VARGAS et al v. LYNCH et al

Filing 16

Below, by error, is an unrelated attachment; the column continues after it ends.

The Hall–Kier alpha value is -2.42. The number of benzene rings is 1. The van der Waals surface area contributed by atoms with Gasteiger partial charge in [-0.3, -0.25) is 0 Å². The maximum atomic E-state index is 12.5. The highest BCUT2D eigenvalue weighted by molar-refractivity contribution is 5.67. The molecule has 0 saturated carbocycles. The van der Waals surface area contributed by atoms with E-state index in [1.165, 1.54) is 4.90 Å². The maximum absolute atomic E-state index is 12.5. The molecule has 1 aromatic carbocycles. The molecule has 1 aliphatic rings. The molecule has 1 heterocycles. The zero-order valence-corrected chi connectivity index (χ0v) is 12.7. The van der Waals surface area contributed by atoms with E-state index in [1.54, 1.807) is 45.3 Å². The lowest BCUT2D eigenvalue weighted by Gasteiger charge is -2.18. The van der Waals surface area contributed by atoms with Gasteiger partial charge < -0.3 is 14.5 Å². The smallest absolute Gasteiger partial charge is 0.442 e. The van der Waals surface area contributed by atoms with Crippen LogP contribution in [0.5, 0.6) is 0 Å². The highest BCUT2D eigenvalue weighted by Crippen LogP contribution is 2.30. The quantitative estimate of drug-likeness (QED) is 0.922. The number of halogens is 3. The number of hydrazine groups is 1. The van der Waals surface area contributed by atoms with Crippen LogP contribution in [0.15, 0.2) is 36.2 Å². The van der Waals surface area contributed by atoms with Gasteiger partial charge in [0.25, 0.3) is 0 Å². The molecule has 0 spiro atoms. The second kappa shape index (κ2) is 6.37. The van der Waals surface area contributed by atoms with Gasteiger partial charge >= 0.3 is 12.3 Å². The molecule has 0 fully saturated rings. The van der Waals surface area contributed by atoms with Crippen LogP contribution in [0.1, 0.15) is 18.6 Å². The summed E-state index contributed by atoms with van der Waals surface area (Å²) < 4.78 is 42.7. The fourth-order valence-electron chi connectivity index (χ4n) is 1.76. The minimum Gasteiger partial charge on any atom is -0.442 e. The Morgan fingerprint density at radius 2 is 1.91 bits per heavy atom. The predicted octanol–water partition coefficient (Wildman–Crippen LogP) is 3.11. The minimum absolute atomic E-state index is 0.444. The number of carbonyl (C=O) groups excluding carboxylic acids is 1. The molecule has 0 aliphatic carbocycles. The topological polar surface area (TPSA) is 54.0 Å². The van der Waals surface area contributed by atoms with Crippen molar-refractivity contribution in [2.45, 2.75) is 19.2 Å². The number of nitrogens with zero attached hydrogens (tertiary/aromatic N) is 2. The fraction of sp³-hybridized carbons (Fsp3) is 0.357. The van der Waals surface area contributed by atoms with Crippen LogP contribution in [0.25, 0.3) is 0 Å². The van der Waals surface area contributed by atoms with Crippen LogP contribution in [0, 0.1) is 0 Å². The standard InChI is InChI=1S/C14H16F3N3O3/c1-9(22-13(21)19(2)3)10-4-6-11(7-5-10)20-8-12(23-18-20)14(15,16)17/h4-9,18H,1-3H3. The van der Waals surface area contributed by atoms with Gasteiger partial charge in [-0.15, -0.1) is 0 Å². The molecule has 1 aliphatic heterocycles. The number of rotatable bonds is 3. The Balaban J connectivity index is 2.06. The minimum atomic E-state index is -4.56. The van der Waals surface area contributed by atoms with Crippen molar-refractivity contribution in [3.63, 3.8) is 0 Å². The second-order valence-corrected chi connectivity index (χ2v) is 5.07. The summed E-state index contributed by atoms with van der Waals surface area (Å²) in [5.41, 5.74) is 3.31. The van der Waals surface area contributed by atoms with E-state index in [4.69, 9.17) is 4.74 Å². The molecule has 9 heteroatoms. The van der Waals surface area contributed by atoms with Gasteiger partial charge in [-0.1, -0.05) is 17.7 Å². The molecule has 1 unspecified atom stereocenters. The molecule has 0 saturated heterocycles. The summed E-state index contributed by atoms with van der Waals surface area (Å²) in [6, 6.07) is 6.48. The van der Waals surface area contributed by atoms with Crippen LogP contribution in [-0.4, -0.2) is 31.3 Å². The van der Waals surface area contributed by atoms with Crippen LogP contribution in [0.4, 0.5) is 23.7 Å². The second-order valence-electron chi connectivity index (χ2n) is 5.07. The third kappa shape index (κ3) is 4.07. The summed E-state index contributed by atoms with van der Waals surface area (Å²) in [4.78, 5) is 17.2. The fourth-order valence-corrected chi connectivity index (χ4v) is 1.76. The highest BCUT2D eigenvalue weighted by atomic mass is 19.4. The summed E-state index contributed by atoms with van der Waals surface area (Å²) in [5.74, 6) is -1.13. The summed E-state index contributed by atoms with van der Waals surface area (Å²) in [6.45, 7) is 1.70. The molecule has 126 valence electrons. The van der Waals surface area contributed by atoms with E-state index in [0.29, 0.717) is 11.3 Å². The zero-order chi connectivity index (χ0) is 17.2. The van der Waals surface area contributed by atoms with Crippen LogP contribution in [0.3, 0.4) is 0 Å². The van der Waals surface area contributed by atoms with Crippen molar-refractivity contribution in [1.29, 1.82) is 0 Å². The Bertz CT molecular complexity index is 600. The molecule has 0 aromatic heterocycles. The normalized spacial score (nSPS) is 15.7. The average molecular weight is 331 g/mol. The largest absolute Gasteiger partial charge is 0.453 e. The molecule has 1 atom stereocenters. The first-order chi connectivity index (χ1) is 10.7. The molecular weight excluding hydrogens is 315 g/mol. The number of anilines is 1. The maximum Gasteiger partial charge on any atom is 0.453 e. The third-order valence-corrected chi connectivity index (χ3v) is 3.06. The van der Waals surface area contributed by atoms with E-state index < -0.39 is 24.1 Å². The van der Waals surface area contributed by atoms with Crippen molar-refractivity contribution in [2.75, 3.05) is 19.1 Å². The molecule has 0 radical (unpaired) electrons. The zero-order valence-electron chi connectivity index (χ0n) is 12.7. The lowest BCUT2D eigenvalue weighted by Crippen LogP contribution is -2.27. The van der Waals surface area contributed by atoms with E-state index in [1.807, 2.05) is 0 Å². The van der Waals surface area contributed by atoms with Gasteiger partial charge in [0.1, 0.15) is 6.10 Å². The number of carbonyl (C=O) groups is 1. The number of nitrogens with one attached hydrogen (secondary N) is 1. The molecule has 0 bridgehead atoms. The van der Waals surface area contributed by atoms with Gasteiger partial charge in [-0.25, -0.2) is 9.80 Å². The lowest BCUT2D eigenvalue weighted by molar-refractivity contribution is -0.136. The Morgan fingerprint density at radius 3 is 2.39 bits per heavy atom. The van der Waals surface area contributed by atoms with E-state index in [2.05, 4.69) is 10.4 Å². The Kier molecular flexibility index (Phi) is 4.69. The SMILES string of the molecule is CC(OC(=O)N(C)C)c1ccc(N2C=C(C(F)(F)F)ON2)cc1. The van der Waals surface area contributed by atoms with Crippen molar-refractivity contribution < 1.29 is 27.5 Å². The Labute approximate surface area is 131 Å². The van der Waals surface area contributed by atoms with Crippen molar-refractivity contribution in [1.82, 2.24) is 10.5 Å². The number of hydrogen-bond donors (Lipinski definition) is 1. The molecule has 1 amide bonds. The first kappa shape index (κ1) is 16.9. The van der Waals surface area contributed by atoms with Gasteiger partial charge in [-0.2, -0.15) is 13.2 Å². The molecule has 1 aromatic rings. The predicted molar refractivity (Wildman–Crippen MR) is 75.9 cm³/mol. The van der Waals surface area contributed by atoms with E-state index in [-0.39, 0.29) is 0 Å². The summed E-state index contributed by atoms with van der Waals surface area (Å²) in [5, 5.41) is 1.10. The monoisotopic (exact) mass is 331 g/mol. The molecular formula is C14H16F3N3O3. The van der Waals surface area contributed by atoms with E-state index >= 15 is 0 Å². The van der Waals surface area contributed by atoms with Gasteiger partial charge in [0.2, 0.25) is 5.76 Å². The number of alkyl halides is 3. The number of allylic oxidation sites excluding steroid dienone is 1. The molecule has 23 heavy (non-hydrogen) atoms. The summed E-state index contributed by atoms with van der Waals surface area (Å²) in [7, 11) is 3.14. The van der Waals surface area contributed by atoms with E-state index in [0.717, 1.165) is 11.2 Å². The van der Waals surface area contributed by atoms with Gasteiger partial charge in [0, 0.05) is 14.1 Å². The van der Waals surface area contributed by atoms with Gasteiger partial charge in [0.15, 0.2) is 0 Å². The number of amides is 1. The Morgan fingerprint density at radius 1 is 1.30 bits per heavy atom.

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IN THE UNITED STATES DISTRICT COURT FOR THE EASTERN DISTRICT OF PENNSYLVANIA DANNY VARGAS and GLADYS LATORRE, Plaintiffs, v. LYNCH, et al., Defendants. : : : : : : : : : : CIVIL ACTION NO. 16-1386 M E M O R A N D U M EDUARDO C. ROBRENO, J. October 12, 2016 Plaintiffs Danny Vargas (“Danny”), a United States citizen, and his mother, Gladys LaTorre (“Gladys”), a native and citizen of Peru, together petition the Court to review immigration agency actions that could result in Gladys’s forcible removal to Peru after having lived in the United States for the past 22 years. Defendants Department of Homeland Security (“DHS”), United States Citizenship and Immigration Services (“USCIS”), and various individuals working in their official capacities for those agencies (collectively with the agencies, “Defendants”) have moved to dismiss Plaintiffs’ complaint on the basis that this Court lacks subject matter jurisdiction or, alternatively, that Plaintiffs have failed to state a claim. For the reasons that follow, the Court will grant Defendants’ motion to dismiss on the basis that the Court lacks subject matter jurisdiction. I. FACTUAL BACKGROUND On April 3, 1993, at age 34, Gladys LaTorre (née Vargas) entered the United States without inspection from her native Peru. Compl. ¶ 8, ECF No. 1. Three years later, on February 16, 1996, she married United States citizen Semaya LaTorre (“Sammy”) in Pennsylvania, and the couple obtained a residence at 614 Carpenter Street, Philadelphia, PA 19147. Id. at ¶ 9. On March 14, 1997, just over a year after they were married, Sammy filed an I-130 Immediate Relative Immigrant Petition for Gladys (“Sammy’s Petition”). Id. at ¶ 10. In conjunction with this petition, the Immigration and Naturalization Service (“INS”) interviewed Sammy and Gladys sometime in July or August 1997.1 Id. at ¶ 11; Mot. Dismiss ¶ 5, ECF No. 4. During the interview, an immigration officer separated the couple and posed questions to them individually. 1 The Complaint states that the date of the interview was August 27, 1997. Compl. ¶ 11. The Motion to Dismiss states that the date of the interview was July 18, 1997. Mot. Dismiss ¶ 5. Plaintiffs’ Exhibit B, a Notice of Intent to Deny (“NOID”) issued by the INS, see discussion infra, also states that the interview took place on July 18, 1997. See Pls.’ Ex. B, ECF No. 1-4. The exact date of the interview is immaterial to our resolution of this case. 2 Id. at ¶ 12. While separated, Sammy and Gladys provided discrepant answers to like questions, including what they had eaten for breakfast that morning and how they had celebrated their birthdays together. Id.; see also Pls.’ Ex. B, ECF No. 14. These discrepancies caused their case to be referred to the INS “investigations branch.” Id. at ¶ 13. On February 23, 1999, INS agents visited the couple’s address of record, 614 Carpenter Street, and found Gladys but not Sammy there. Id. at ¶ 14. On March 8, 1999, agents visited Sammy’s mother at her residence, located at 3747 N. 7th Street, Philadelphia, 19140. Id. at ¶ 15. Though Sammy was not present during this visit, Sammy’s stepfather informed the INS agents that Sammy resided at 3747 N. 7th Street. Id. INS agents visited 3747 N. 7th Street again the next day, and this time, Sammy was present at the residence. Id. at ¶ 16. The INS noted that Sammy’s driver’s license listed his address as 3747 N. 7th Street, and, according to the INS, Sammy admitted to residing there. Mot. Dismiss ¶ 9. Further, the INS maintains that Sammy’s mother, stepfather, and sister all stated during this visit that they did not know the name of Sammy’s wife.2 Id. 2 In responsive affidavits submitted as part of this litigation, Sammy’s mother and sister deny that this ever happened. See Pls.’ Ex. J, ECF No. 1-5. 3 On May 13, 1999, Sammy and Gladys appeared for a second interview in connection with Sammy’s Petition. Compl. ¶ 17. The couple again provided discrepant answers to like questions, and consequently, the interviewing officer had INS agents accompany the couple to their marital home at 614 Carpenter Street. Id. at ¶¶ 17–18. On April 27, 2001, Danny, who is Gladys’s son and a U.S. citizen, filed his own I-130 Immediate Relative Petition for Gladys (“Danny’s First Petition”). Id. at ¶ 20. The INS approved this petition on October 8, 2001. Pls.’ Ex. C, ECF No. 1-4. On February 26, 2003, USCIS3 issued a Notice of Intent to Deny (“NOID”) regarding Sammy’s Petition on the basis that Sammy had “failed to demonstrate that [his] marriage was for some purpose other than to confer on [Gladys] an immigration benefit.” Pls.’ Ex. B, ECF No. 1-4. On March 7, 2003, Sammy and 3 Plaintiffs note that “[a]t the time of the couple’s filing and first interview, the agency responsible for such immigration matters was known as the Immigration and Naturalization Service, or ‘INS.’ The INS, however, was dismantled under the Homeland Security Act of 2002 (Pub. L. No. 107-296, 116 Stat. 2135), with the creation of the Department of Homeland Security and its three branches. The branch known as the U.S. Citizen[ship] and Immigration Services, or USCIS, assumed responsibility for immigrant petitions and other related matters on March 1, 2003.” Compl. at 6 n.1. 4 Gladys amicably divorced, thereby rendering Sammy’s Petition automatically revoked by operation of law.4 Compl. ¶ 23. On September 4, 2003, Sammy and Gladys responded to the NOID regarding Sammy’s Petition by sending USCIS a copy of their divorce decree. Id. at ¶ 24. They also submitted bona fides evidence including bank statements, utility bills, a lease, letters of support, and family photos. Id. On April 29, 2004, Gladys filed a Form I-485 Application to Adjust Status based on the October 8, 2001, approval of Danny’s First Petition. Id. at ¶ 25. Several months later, on November 22, 2004, USCIS officially denied Sammy’s Petition based solely on the fact that the couple had divorced. Id. at ¶ 26. USCIS expressly declined to consider the additional bona fides evidence submitted by Sammy and Gladys, stating that “[i]n that the relationship no longer exists, there is no need to address this information.” Pls.’ Ex. I, ECF No. 1-5. On March 10, 2006, USCIS issued a Notice of Intent to Revoke (“NOIR”) regarding Danny’s First Petition. Id. at ¶ 27. The NOIR stated that Danny’s First Petition was “approved in error” and “without prior consideration of substantial evidence in the record that would have precluded the approval of [the] petition.” Pls.’ Ex. E, ECF No. 1-4. The NOIR stated further that USCIS “conducted an independent review of the record and 4 See 8 C.F.R. 205.1(a)(i)(D). 5 found substantial and probative evidence establishing that the beneficiary previously entered into a sham marriage with Semaya LaTorre in an attempt to obtain immigration benefits.” Id. One month later, on April 10, 2006, Danny and Gladys responded to the NOIR by submitting updated bona fides evidence, including joint bank account records (of Sammy and Gladys) and affidavits from, among others, Sammy and his mother and sister. Compl. at ¶ 28. Additionally, Danny requested that USCIS provide him with supporting evidence to substantiate its allegations against his mother.5 Id. According to USCIS, an immigration officer spoke with Sammy via telephone on May 4, 2006 regarding the contents of his affidavit. Id. at ¶ 29. Just over one week later, on May 12, 2006, USCIS revoked Danny’s First Petition “based on overwhelming evidence contained in the record . . . show[ing] that [Gladys] and [Sammy] entered into a sham marriage in an attempt to obtain immigration benefits.” Pls.’ Ex. K, ECF No. 16. On May 27, 2006, Danny filed an EOIR-29 Notice of Appeal challenging the revocation (“First Appeal”) with the 5 Danny claims to have never received this information, and he complains that this constitutes a due process violation on the grounds that he should have been entitled to “inspect the record of proceedings” pursuant to 8 C.F.R. § 103.2(b)(16). See Compl. ¶ 55; Pls.’ Opp. 16–18, ECF No. 5. Because we conclude that we lack jurisdiction over this case, we decline to consider this issue. 6 Board of Immigration Appeals (“BIA”). Compl. ¶ 31. The BIA apparently never rendered a decision on this appeal. See Mot. Dismiss at 10 n.2 (“[I]t appears that the [BIA] did not issue a decision on the [First Appeal] due in part to [Danny] filing a second I-130 visa petition.”). On August 18, 2007, Sammy died in a motorcycle accident. Compl. ¶ 32. Just under two years later, on August 3, 2009, the Department of Homeland Security (“DHS”) placed Gladys into removal proceedings by issuing a Notice to Appear in Philadelphia Immigration Court. Id. at ¶ 33. To defend against his mother’s removal, Danny filed a second I-130 Petition (“Danny’s Second Petition”) for Gladys on March 2, 2011. Id. at ¶ 34. USCIS approved this petition mere weeks later, on March 16, 2011. Id. at ¶ 35. On February 9, 2012, however, USCIS issued a NOIR regarding Danny’s Second Petition, once again indicating that the approval had been made in error and that an independent review of the record showed that approval should have been precluded because Gladys had previously entered into a sham marriage with Sammy. Id. at ¶ 36. Danny filed a response to this NOIR on March 8, 2012, but USCIS nevertheless revoked the Second Petition on March 26, 2012. Id. at ¶¶ 37-38. Danny appealed this revocation to the BIA by filing a second EOIR-29 (“Second Appeal”) on April 3, 2012. Id. at ¶ 39. 7 On July 29, 2014, the BIA denied the Second Appeal for lack of jurisdiction, finding that the record did not clearly indicate that Danny had authorized the appeal. Id. at ¶ 41. Danny filed a Motion to Reconsider on August 25, 2014, arguing that his authorization was evidenced by a signed EOIR-27 that had been filed concurrently with the EOIR-29. Id. at ¶ 42. On April 24, 2015, the BIA reopened the Second Appeal, conducted a de novo review, and dismissed the appeal on the merits. Id. at ¶ 43. The BIA noted that “[t]he record contains substantial and probative evidence that the beneficiary previously sought to obtain an immigration benefit based on a marriage entered into for the purpose of avoiding the immigration laws.” Pls.’ Ex. W, ECF No. 1-10. Plaintiffs brought the instant action under the Immigration and Nationality Act of 1952 (the “INA”), 8 U.S.C. §§ 1101–1537, and the Administrative Procedure Act (“APA”), 5 U.S.C. §§ 551–559, against the DHS, USCIS, and several individual Defendants working in their official capacities with those agencies.6 See Compl. ¶¶ 2-5. Plaintiffs seek declaratory 6 The individual Defendants include the following: (1) Loretta Lynch, in her official capacity as the Attorney General of the United States; (2) Jeh Johnson, in his official capacity as the Secretary of the DHS; (3) Leon Rodriguez, in his official capacity as the Director of USCIS; (4) Edward A. Newman, in his official capacity as the District Director of the USCIS Vermont Service Center; and (5) Michael Borgen, in his official capacity as the Director of USCIS Philadelphia. Plaintiffs note that 8 and injunctive relief pursuant to the INA, the APA, and the Declaratory Judgment Act (“DJA”), 28 U.S.C. § 2201, 28 U.S.C. §§ 1361-1369. See id. at ¶¶ 1-2. They claim that Gladys’s “only mode of relief from being ordered removed from the United States and forcibly returned [to Peru] after 22 years in the United States would be the approval o[f] her son Danny’s petition followed by her adjustment of status.” Id. at ¶ 47. II. PROCEDURAL HISTORY Plaintiffs filed their Complaint on March 25, 2016. ECF No. 1. On May 26, 2016, Defendants filed a Motion to Dismiss for lack of subject matter jurisdiction under Federal Rule of Civil Procedure 12(b)(1) and failure to state a claim under Federal Rule of Civil Procedure 12(b)(6). ECF No. 4. Plaintiffs responded in opposition thereto on June 7, 2016. ECF No. 5. The Court held a hearing on the motion to dismiss on September 15, 2016. ECF Nos. 8, 11. Following the hearing and pursuant to the Court’s request, Defendants provided notice of supplemental authority, and Plaintiffs submitted a memorandum in opposition to this notice. ECF Nos. 14, 15. “Defendants DHS and USCIS are made party defendants for purposes of obtaining full relief under the APA.” Compl. ¶ 6. 9 III. MOTION TO DISMISS A party may move to dismiss a complaint for lack of subject matter jurisdiction. Fed. R. Civ. P. 12(b)(1). The Court’s method of review is determined by whether the Rule 12(b)(1) motion presents a “facial” or “factual” attack on the claim at issue. Constitution Party of Pa. v. Aichele, 757 F.3d 347, 357 (3d Cir. 2014). A facial attack “contests the sufficiency of the pleadings,” In re Schering Plough Corp., 678 F.3d 235, 243 (3d Cir. 2012), “whereas a factual attack concerns the actual failure of a [plaintiff’s] claims to comport [factually] with the jurisdictional prerequisites,” CNA v. United States, 535 F.3d 132, 139 (3d Cir. 2008) (internal quotation marks omitted) (alterations in original). “In reviewing a facial attack, the court must only consider the allegations of the complaint and documents referenced therein and attached thereto, in the light most favorable to the plaintiff.” Gould Elecs. Inc. v. United States, 220 F.3d 169, 176 (3d Cir. 2000). “Thus, a facial attack calls for a district court to apply the same standard of review it would use in considering a motion to dismiss under Rule 12(b)(6), i.e., construing the alleged facts in favor of the nonmoving party.” Aichele, 757 F.3d at 358. By contrast, “[i]n reviewing a factual attack, the court may consider evidence outside the pleadings.” Gould 10 Elecs., 220 F.3d at 176. A factual attack places the burden of proof on plaintiff to show “that jurisdiction does in fact exist.” Mortensen v. First Fed. Sav. & Loan Ass’n, 549 F.2d 884, 891 (3d Cir. 1977). Accordingly, “no presumptive truthfulness attaches to plaintiff's allegations, and the existence of disputed material facts will not preclude the trial court from evaluating for itself the merits of jurisdictional claims.” Id. Defendants moved to dismiss under Rule 12(b)(1) on the grounds that the Secretary of Homeland Security’s decision to revoke an approved visa petition is discretionary and thus not subject to judicial review. See Mot. Dismiss 2, 13. In response, Plaintiffs conceded that they “cannot dispute the technical legal descriptions of ‘denial’ decisions as non-discretionary, and ‘revocations’ as being at the discretion of the Defendant USCIS.” Pls.’ Opp. 5. Instead, Plaintiffs opposed Defendants’ 12(b)(1) motion on the basis that “for all intents and purposes, equitable and otherwise, the instant ‘revocation’ of Danny’s petition for his mother Gladys, issued nunc pro tunc, by the Defendants--after realizing their own error--is nothing more than a[n] ex post facto curative for its own mistaken [approval].” Id. Plaintiffs thus characterize Defendants’ revocation of Danny’s petitions as a “cloak” or “cover” for what is in reality a statutory denial. See Pls.’ Opp. 5. 11 As an initial matter, Defendants’ motion constitutes a factual attack under 12(b)(1) because it challenges whether this Court actually has jurisdiction to hear the case. The Court therefore analyzes this issue mindful that Plaintiff bears “the burden of proof that jurisdiction does in fact exist.” Mortensen, 549 F.2d at 891. The Immigration and Nationality Act (“INA”), 8 U.S.C. §§ 1101–1537, allows an alien eligible for an indefinite stay in the United States to petition for an immigrant visa. Immigrant visas are governed by 8 U.S.C. § 1154 and 8 C.F.R. § 204, which restrict an alien’s eligibility to enter the United States unless the alien fits into at least one of several carefully tailored categories. Every petition approved under 8 U.S.C. § 1154 is subject to 8 U.S.C. § 1155, which provides that “[t]he Secretary of Homeland Security may, at any time, for what he deems to be good and sufficient cause, revoke the approval of any petition approved by him under section 1154 of this title. Such revocation shall be effective as of the date of approval of any such petition.” 8 U.S.C. § 1155. Generally, a court has jurisdiction under Section 704 of the Administrative Procedure Act (“APA”), 5 U.S.C. § 704, to review “final agency action” that is non-discretionary and adversely affects the party seeking review. Pinho v. Gonzales, 432 F.3d 193, 200 (3d Cir. 2005). The Third Circuit has 12 emphasized the importance of “distinguish[ing] carefully” between “decisions committed to agency discretion, and decisions, whether ministerial or purely legal, governed directly by the applicable statute or regulation”: This distinction is central to the question of subject-matter jurisdiction, and is easy to elide. . . . Whatever the label, our caselaw distinguishes between actions which an agency official may freely decide to take or not to take, and those which he is obligated by law to take or not to take. In the case of adjustment of status, an eligible immigrant may have his application denied within the discretion of the agency. But the immigrant’s eligibility itself is determined by statute. To treat all denials of adjustment as discretionary, even when based on eligibility determinations that are plainly matters of law, is to fundamentally misunderstand the relationship between the executive and the judiciary. Id. (emphasis added) (internal quotation marks and citations omitted). Several months after deciding Pinho, the Third Circuit held unequivocally that a USCIS decision to revoke a visa pursuant to 8 U.S.C. § 1155 is an unreviewable discretionary determination. See Jilin Pharm. USA, Inc. v. Chertoff, 447 F.3d 196, 205 (3d Cir. 2006). Accordingly, federal courts lack jurisdiction to review § 1155 revocation decisions because of the jurisdiction-stripping provision of 8 U.S.C. § 1252(a)(2)(B)(ii). See id. This provision, as amended by the REAL ID Act of 2005, provides in relevant part as follows: 13 Notwithstanding any other provision of law . . . and regardless of whether the judgment, decision, or action is made in removal proceedings, no court shall have jurisdiction to review any other decision or action of the Attorney General or the Secretary of Homeland Security the authority for which is specified under this subchapter to be in the discretion of the Attorney General or the Secretary of Homeland Security . . . . 8 U.S.C. § 1252(a)(2)(B)(ii).7 The court explained in Jilin that the language “may,” “at any time,” and “deems” in 8 U.S.C. § 1155 renders discretionary any decision made pursuant to that provision--and because those decisions are considered discretionary, they are also considered unreviewable under 8 U.S.C. § 1252(a)(2)(B)(ii). Jilin, 447 F.3d at 203–05. Several judges within this District have recently ruled on cases similar to the present case, and in every instance, they have found jurisdiction lacking over § 1155 decisions due to § 1252(a)(2)(B)(ii). In Wang v. Johnson, No. 15-cv-358, 2015 WL 4932214 (E.D. Pa. Aug. 18, 2015), the petitioner was a Chinese immigrant who married a U.S. citizen five years after entering the United States as a B-1 visitor. Id. at *1. Shortly after the marriage, the petitioner’s husband 7 As Defendants note, “[a]lthough § 1252 is titled ‘Judicial review of orders of removal,’ the jurisdiction stripping provision has been amended to apply ‘regardless of whether the judgment, decision, or action is made in removal proceedings.’” Mot. Dismiss at 14 n.5 (quoting REAL ID Act of 2005, Pub. L. No. 109-13, Div. B., § 101(f)(2), 119 Stat. 231, 305 (2005) (codified as amended at 8 U.S.C. § 1252(a)(2)(B)). 14 filed an I-130 petition on her behalf, and the petition was thereafter approved. Id. After the petitioner applied for an adjustment of status to become a permanent resident, however, USCIS issued a NOIR stating that the petitioner had, at the time she applied for her B-1 visa, indicated she was married to someone else. Id. USCIS then determined that the petitioner had failed to prove either that she had terminated her previous marriage or that the marriage had never existed, and it therefore revoked the previously approved I-130 petition pursuant to 8 U.S.C. § 1155. Id. Citing Pinho, the Wang petitioner argued that the court had jurisdiction over the decision regarding her adjustment of status because “the determination of eligibility for status adjustment is a reviewable legal question.” Wang, 2015 WL 4932214, at *4. The district court, however, rejected this argument on the basis that “[w]hether or not the I-130 petition was or should have been revoked is not a legal question like the question in Pinho of what constituted a ‘conviction’ under the relevant statute.” Id. The district court found instead that “[t]he decision in Jilin is controlling in this case and it established that decisions by the Secretary made pursuant to § 1155 are not subject to judicial review.” Id. at *3. 15 Trans American Trucking Service, Inc. v. Holder, No. 09-6116, 2010 WL 1371663 (D.N.J. Apr. 5, 2010), yielded a similar result: the district court found that jurisdiction was lacking because “[t]he Third Circuit in Jilin made clear that revocation decisions under § 1155 are not subject to judicial review regardless of the basis for the decision.” Id. at *2. In reaching this conclusion, the district court specifically rejected the plaintiffs’ argument that “guidance or definitions provided in other statutes relied on in making a revocation decision make judicial review meaningful, altering the general position that revocation decisions under § 1155 are not reviewable.” Id. The Court is vaguely troubled by the implications of the Jilin rule. The parties do not dispute that had USCIS denied Sammy’s Petition in the first instance, that denial would be reviewable by this Court. Further, the parties do not dispute that USCIS should have denied Sammy’s Petition in the first instance, nor do they dispute that USCIS mistakenly approved the petition pursuant to 8 U.S.C. § 1154(b). Finally, the parties do not dispute that, in order to obtain judicial review in this case, Danny must once again (for a third time) file an I-130 Petition for Gladys, await Defendants’ (presumable) denial of that petition under 8 U.S.C. § 1154(c), and then file a complaint based on the reviewable denial of the petition. 16 As Plaintiffs point out, Jilin’s bar on judicial review of § 1155 revocation decisions theoretically could allow USCIS and the BIA to trap Plaintiffs in a perpetual cycle of unresolved petitions. If USCIS and the BIA continue to approve Danny’s petitions for Gladys--thereby giving Danny and Gladys no grounds to complain to a court about a non-discretionary (and therefore reviewable) denial--but then revoke those approvals in discretionary (and therefore unreviewable) decisions pursuant to § 1155, then Plaintiffs will never obtain judicial review of a discretionary decision that is functionally equivalent to a mandatory denial. Pls.’ Opp. 5-6 & n.2. The Jilin rule thus seems to provide a loophole--however small--through which agencies might dodge the important distinction “between actions which an agency official may freely decide to take or not to take, and those which he is obligated by law to take or not to take.” Pinho, 432 F.3d at 200. Nevertheless, the Jilin rule is just that: a rule.8 The Jilin court acknowledged explicitly that its decision 8 The Third Circuit is aligned with nearly all other circuits to have confronted this issue. See Mehanna v. U.S. Citizenship & Immigration Servs., 677 F.3d 312, 314-15 (6th Cir. 2012) (revoking a visa petition under § 1155 is discretionary); Green v. Napolitano, 627 F.3d 1341, 1344-46 (10th Cir. 2010) (same); Abdelwahab v. Frazier, 578 F.3d 817, 821 (8th Cir. 2009) (same); Sands v. U.S. Dep’t of Homeland Sec., 308 Fed. App’x 418, 419-20 (11th Cir. 2009) (same); Ghanem v. Upchurch, 481 F.3d 222, 223-24 (5th Cir. 2007)(same); El-Khader v. Monica, 366 F.3d 562, 566 (7th Cir. 2004) (same). Only the Ninth Circuit has 17 “allow[s] the Secretary to approve a petition it did not like on Monday, then revoke it on Tuesday and be fully insulated from judicial review, whereas, had [he] denied it on Monday, that denial would have been reviewable.” Jilin, 447 F.3d at 205 n.11. This “inequitable result” notwithstanding, the Jilin court nevertheless ruled as it did, noting that its “hands are tied to correct a curious result of Congress’ statutory scheme.” Id. Our sister courts within this District have followed the Jilin rule in similar cases, and we are presently constrained to do the same. IV. CONCLUSION For the foregoing reasons, the Court will grant the motion to dismiss only on the basis that the Court lacks jurisdiction to review the Secretary of Homeland Security’s decision to revoke an approved visa petition. The Court declines reached the opposite conclusion and held, in a split decision, that courts do have jurisdiction under § 1252(a)(2)(B)(ii) to review § 1155 revocations. See ANA Int’l, Inc. v. Way, 393 F.3d 886, 895 (9th Cir. 2004) (explaining that “[w]hen the Attorney General relies upon discrete legal classifications of an individual or an act to reach a decision, even where that decision involves a certain measure of discretion, the meaning of that particular legal classification nevertheless remains a reviewable point of law.”). The Third Circuit in Jilin explicitly rejected the Ninth Circuit’s holding and rationale. See Jilin, 447 F.3d at 202-04 (rejecting the appellants’ argument “[t]racking the Ninth Circuit’s logic in ANA International”). 18 to reach the question of whether Plaintiffs have failed to state a claim under Rule 12(b)(6). An appropriate order follows. 19